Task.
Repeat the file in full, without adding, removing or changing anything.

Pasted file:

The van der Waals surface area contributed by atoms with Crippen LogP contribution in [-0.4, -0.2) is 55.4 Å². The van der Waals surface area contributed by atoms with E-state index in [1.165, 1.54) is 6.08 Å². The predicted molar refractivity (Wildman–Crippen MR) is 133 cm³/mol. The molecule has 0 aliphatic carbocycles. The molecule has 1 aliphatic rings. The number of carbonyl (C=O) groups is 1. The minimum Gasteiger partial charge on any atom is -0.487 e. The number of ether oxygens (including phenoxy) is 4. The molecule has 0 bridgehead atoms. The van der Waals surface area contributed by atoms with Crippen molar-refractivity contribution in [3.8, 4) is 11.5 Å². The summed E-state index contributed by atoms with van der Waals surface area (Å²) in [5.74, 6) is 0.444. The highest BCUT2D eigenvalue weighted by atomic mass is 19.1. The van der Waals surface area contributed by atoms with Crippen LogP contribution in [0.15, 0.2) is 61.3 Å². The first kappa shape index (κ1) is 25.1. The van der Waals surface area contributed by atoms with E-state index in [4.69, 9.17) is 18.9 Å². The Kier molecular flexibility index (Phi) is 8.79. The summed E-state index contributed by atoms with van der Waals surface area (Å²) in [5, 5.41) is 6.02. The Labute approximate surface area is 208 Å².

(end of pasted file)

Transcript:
The van der Waals surface area contributed by atoms with Crippen LogP contribution in [-0.4, -0.2) is 55.4 Å². The van der Waals surface area contributed by atoms with E-state index in [1.165, 1.54) is 6.08 Å². The predicted molar refractivity (Wildman–Crippen MR) is 133 cm³/mol. The molecule has 0 aliphatic carbocycles. The molecule has 1 aliphatic rings. The number of carbonyl (C=O) groups is 1. The minimum Gasteiger partial charge on any atom is -0.487 e. The number of ether oxygens (including phenoxy) is 4. The molecule has 0 bridgehead atoms. The van der Waals surface area contributed by atoms with Crippen molar-refractivity contribution in [3.8, 4) is 11.5 Å². The summed E-state index contributed by atoms with van der Waals surface area (Å²) in [5.74, 6) is 0.444. The highest BCUT2D eigenvalue weighted by atomic mass is 19.1. The van der Waals surface area contributed by atoms with Crippen LogP contribution in [0.15, 0.2) is 61.3 Å². The first kappa shape index (κ1) is 25.1. The van der Waals surface area contributed by atoms with E-state index in [4.69, 9.17) is 18.9 Å². The Kier molecular flexibility index (Phi) is 8.79. The summed E-state index contributed by atoms with van der Waals surface area (Å²) in [5, 5.41) is 6.02. The Labute approximate surface area is 208 Å².